I have been wondering why the balanced lug yawl (balanced lug main + bermudian mizzen) is so rare with Navigators and Pathfinders. Even if I'm not a rig specialist it seems like an interesting option because it is fairly simple (as stayless rigs usually are) but still makes it possible to heave to. Does the three-sail yawl rig with a sprit boom just look too charming and versatile?

  21. #21
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    Default Re: Navigator or Pathfinder?

    Quote Originally Posted by Timo8188 View Post
    I have been wondering why the balanced lug yawl (balanced lug main + bermudian mizzen) is so rare with Navigators and Pathfinders. Even if I'm not a rig specialist it seems like an interesting option because it is fairly simple (as stayless rigs usually are) but still makes it possible to heave to. Does the three-sail yawl rig with a sprit boom just look too charming and versatile?
    From my perspective, we have sailed the Navigator yawl rig in open sea in winds up to 30knots, with the main lashed to the boom and just the jib & mizzen. It doesn't really go upwind well, but it got us home (actually we started out in 20knots with two men and our two 10 year old daughters with a reefed main, and when the wind picked up to over 25knots and we dropped the main, we reached up and down for another hour as the girls wanted to keep sailing !) This was open sea with 2m swell running.
    On another occasion we sailed upwind in a shallow lagoon in a building afternoon breeze, went ashore for a break from the wind in the lee side of the land, and had to return to our launch ramp 5nm away in 30-34knots, luckily downwind, but with wind against tide creating a confused short steep chop. again under jib & mizzen it was all pretty manageable. In hindsight I would have just used the jib and had the mizzen stowed as well, as there was a bit of weatherhelm when a wave lifted the transom (but we did get a few good surfs in !).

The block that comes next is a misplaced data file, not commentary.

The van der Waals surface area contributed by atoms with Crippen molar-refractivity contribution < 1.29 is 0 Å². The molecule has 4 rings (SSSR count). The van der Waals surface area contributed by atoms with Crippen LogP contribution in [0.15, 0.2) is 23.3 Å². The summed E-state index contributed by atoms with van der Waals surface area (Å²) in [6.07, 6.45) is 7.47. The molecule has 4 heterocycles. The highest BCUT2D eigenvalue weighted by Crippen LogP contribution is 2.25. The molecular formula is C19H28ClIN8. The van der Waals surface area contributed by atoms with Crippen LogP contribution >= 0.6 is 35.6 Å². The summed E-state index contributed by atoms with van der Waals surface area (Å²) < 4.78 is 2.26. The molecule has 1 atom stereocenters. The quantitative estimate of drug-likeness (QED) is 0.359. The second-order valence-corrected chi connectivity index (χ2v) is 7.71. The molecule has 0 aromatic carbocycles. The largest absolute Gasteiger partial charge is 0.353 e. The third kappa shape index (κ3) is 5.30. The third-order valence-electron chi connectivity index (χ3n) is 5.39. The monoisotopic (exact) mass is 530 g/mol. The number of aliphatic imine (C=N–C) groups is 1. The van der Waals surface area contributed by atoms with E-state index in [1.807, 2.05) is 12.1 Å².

I'm now thinking of having a smaller jib tacked off the bow, instead of the larger one off the bowsprit, for when the wind gets up and the standard jib is more sail area than I need. So this makes the yawl rig extremely versatile. (I have also sailed the boat under double reefed main only, and it tacks like a laser.)
    With the lug rig and mizzen, if the sailplan is balanced with the mizzen up, it won't be when the mizzen is not, and once you have reefed the main as far down as you can and still have too much sail up, you've run out of options, as you can't sail home under mizzen alone. This might not be of any concern if you sail in lighter winds, whereas in summer in Cape Town, the afternoon South Easter is pretty reliable and builds from 2pm onward, starting at 15knots and is usually in the upper 20's or low 30's on most days, so sailing in summer means having to be able to reef down to a very low sailplan that stays balanced.
    The only negative about the jib & mizzen option is that I find it makes the boat want to sail in a straight line, i.e it is slow to respond to the helm, so working the boat over waves becomes difficult, whereas a double reefed main keeps the boat more manouverable.